Saudi billionaire hits out at torture claims, says 'all is forgiven' after 83-day detention in Riyadh hotel
Billionaire Prince Alwaleed bin Talal has revealed his typical day in the Ritz-Carlton Riyadh during his 83 days of detention as part of an anti-corruption crackdown in Saudi Arabia.
Alwaleed, who was the most prominent among hundreds of Saudi businessmen, government officials and princes who were swept up in November, also described the moment when he was caught up in the purge.
In a wide-ranging interview with Bloomberg Television, he denied he was mistreated during his detention, saying: “Doctors used to come twice a day. We had the best food service - best food, best everything."
He added that all is forgiven after his three-month detention. "I am not a person who is going to say I forgive but I don't forget. I say I forgive and I forget at the same time," he said.
Asked what was a typical day was like in the hotel, Alwaleed said: "I used to sleep at 6 o’clock in the morning, after praying the fajr... and then wake up around noon, I used exercise for maybe an hour, an hour and a half, and then I divide my meals, usually I have two meals only a day, but over there I divide them six - six meals, very small meals.
"So really I cut the time. So I divide in six small meals and then they - you know, we pray five times, obviously, and do those exercises and watch all the news, obviously."
He said he had access to everything, adding that all the security guards there were his friends.
"So really when I hear about this torture, I just - it was blatant lie not only on me, on others also. Not only on me, on others," he added.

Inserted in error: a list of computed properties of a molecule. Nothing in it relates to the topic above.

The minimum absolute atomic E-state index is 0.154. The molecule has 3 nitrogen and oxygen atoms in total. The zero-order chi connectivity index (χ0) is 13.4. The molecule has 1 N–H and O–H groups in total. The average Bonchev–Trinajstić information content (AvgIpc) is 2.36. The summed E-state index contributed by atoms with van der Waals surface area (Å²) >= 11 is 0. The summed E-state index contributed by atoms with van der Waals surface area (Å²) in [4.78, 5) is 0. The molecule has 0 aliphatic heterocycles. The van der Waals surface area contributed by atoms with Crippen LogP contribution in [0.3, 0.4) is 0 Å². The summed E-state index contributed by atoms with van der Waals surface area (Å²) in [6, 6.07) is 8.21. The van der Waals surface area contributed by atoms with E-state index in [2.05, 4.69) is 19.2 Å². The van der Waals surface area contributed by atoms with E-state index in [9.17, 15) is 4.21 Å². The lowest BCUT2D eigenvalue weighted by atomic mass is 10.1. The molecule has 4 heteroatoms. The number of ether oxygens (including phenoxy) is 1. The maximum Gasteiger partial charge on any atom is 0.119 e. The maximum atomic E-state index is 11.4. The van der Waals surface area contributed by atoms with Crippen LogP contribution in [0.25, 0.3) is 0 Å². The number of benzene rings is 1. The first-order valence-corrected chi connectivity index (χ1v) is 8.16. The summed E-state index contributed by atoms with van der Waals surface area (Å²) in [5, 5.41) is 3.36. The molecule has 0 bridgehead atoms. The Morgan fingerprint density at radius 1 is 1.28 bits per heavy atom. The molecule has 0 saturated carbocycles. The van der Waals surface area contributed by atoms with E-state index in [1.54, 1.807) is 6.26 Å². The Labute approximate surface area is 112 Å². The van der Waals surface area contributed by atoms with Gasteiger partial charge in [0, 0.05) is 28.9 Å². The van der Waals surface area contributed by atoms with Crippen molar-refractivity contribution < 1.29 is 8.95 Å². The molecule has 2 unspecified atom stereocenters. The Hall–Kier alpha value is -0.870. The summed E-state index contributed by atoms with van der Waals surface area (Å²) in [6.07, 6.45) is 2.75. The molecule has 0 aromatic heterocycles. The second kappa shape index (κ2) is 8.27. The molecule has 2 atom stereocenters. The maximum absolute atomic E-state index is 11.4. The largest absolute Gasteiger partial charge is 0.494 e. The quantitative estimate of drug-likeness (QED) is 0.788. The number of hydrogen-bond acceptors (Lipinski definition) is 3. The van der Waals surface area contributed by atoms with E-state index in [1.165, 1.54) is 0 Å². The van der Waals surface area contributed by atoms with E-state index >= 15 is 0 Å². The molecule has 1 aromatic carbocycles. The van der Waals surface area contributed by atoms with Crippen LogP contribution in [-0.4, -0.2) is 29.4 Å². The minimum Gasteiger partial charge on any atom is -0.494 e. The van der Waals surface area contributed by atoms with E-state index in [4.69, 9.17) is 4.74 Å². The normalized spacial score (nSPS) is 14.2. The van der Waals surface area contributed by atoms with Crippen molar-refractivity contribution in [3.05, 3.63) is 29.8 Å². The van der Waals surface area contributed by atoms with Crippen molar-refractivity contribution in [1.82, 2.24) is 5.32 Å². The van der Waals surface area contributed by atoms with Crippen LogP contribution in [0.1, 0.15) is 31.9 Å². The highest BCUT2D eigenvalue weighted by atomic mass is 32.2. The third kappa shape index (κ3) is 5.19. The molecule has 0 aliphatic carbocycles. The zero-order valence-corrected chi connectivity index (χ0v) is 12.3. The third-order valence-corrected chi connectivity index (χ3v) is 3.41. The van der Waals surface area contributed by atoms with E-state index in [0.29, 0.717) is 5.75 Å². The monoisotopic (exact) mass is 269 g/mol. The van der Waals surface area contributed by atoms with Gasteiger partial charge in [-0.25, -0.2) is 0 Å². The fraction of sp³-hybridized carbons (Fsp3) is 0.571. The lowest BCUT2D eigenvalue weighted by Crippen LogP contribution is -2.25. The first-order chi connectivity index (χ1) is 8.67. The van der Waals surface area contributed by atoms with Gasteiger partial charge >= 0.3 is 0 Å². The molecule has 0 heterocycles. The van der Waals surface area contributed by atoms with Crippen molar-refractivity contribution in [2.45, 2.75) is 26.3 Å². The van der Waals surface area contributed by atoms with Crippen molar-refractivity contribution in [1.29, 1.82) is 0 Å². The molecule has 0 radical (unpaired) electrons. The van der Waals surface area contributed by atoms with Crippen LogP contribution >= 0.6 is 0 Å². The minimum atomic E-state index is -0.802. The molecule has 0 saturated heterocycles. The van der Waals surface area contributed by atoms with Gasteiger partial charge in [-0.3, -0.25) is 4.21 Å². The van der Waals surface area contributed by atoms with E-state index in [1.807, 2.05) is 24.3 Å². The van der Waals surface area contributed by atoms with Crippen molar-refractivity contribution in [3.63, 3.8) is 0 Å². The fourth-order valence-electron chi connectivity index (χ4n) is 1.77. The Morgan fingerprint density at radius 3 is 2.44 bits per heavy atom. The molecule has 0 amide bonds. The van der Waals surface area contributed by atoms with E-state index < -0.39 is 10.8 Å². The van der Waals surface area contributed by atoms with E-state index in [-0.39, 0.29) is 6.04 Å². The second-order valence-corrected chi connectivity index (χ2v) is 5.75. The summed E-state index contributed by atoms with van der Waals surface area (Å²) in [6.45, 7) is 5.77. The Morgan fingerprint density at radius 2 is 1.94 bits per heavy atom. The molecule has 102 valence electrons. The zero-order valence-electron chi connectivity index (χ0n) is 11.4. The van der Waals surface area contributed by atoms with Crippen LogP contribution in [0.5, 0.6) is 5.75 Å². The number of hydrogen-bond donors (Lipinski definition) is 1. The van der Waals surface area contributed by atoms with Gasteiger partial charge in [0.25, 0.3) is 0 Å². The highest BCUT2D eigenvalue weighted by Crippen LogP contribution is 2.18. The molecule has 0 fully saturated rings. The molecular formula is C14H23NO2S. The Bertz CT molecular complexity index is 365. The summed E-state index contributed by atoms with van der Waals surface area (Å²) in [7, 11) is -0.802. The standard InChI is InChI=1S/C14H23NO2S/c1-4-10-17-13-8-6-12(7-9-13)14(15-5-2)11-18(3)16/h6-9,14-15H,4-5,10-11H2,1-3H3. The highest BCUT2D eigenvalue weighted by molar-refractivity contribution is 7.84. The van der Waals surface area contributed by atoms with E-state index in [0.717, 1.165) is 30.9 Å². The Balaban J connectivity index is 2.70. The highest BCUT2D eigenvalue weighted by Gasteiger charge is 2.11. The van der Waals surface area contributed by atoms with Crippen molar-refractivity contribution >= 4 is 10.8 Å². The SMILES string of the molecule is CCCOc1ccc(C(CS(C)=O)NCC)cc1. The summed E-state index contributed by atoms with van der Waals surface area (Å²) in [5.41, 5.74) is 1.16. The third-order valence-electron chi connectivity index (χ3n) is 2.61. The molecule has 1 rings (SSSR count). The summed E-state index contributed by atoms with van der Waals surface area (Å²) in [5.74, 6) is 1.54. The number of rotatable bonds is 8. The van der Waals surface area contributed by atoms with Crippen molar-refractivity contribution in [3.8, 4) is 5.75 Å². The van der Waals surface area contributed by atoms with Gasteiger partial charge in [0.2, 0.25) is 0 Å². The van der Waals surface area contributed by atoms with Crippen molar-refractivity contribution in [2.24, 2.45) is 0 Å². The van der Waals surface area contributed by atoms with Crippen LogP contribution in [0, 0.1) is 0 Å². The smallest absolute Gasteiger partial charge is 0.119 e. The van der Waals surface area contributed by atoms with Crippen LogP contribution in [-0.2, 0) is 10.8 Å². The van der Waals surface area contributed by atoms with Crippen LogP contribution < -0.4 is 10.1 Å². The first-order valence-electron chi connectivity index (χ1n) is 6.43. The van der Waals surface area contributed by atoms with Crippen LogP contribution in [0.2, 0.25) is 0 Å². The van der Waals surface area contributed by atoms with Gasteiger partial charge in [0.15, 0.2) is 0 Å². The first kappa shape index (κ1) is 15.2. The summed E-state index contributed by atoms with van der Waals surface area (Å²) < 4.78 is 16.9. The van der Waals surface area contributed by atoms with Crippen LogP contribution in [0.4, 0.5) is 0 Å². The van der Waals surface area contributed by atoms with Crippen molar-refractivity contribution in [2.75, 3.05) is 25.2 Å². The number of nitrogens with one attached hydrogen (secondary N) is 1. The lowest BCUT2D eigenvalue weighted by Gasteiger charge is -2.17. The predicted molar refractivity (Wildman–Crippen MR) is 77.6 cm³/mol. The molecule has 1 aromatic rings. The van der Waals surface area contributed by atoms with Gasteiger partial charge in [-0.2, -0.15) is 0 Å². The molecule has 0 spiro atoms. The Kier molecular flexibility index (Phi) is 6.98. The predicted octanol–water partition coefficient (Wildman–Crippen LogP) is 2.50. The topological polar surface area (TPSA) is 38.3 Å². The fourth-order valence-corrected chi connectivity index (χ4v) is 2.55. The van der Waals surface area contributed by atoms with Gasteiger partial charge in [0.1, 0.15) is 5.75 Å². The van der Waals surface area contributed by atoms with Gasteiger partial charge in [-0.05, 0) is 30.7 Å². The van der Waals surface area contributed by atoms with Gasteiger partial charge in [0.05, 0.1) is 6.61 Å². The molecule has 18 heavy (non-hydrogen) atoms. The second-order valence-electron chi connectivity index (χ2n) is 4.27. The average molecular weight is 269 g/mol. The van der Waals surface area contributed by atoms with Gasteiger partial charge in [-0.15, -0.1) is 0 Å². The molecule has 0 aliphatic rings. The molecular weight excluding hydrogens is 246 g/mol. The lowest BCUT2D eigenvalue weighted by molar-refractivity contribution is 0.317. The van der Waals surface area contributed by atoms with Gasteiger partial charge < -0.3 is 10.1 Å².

Saudi Arabia freed Prince Alwaleed and several of the country’s prominent businessmen from detention in late January, clearing out the Ritz-Carlton hotel that served as a jail during the crackdown. Some of those who were held continue to be detained due to criminal cases.
Asked about the night of November 4 when Alwaleed was first summoned, he said he was at his desert camp.
"I received a call just around 3am or 4am in the morning by high ranking government official who was my friend and said that the king and the crown prince would like - would like you to be - to come to the royal palace for a message from the higher authority, who’s the king and the crown prince.
"So I said for sure. You know, I am a member royal family and I obey the rules and obey the instructions of my king and my crown prince."
Asked about his feelings at the time, Alwaleed said: "Look, I’m very nationalist. I’m very patriotic. And really, I took it very easy, frankly speaking. When I was there, I really felt at home. And that’s very strange to say, frankly speaking. You know, I’m in Saudi Arabia, all right? So - and I was at the Ritz-Carlton. And clearly, I knew that this was going to take some time. It wasn’t going to finish quickly."
He added: "...I felt comforted because I - I just review myself, I said. And there was nothing in my life that directs me into any financial dealings or corruption that could be against me. So I was very much at ease.
"Now clearly, I’m very much anti-corruption person. Because if you can look at my tweets in the last three, four years, they were very much oriented against - against - against corruption... I was comfortable that eventually I’d be vindicated and things would be clarified."
* Based on transcript of interview supplied by BloombergFor all the latest banking and finance news from the UAE and Gulf countries, follow us on Twitter and Linkedin, like us on Facebook and subscribe to our YouTube page, which is updated daily.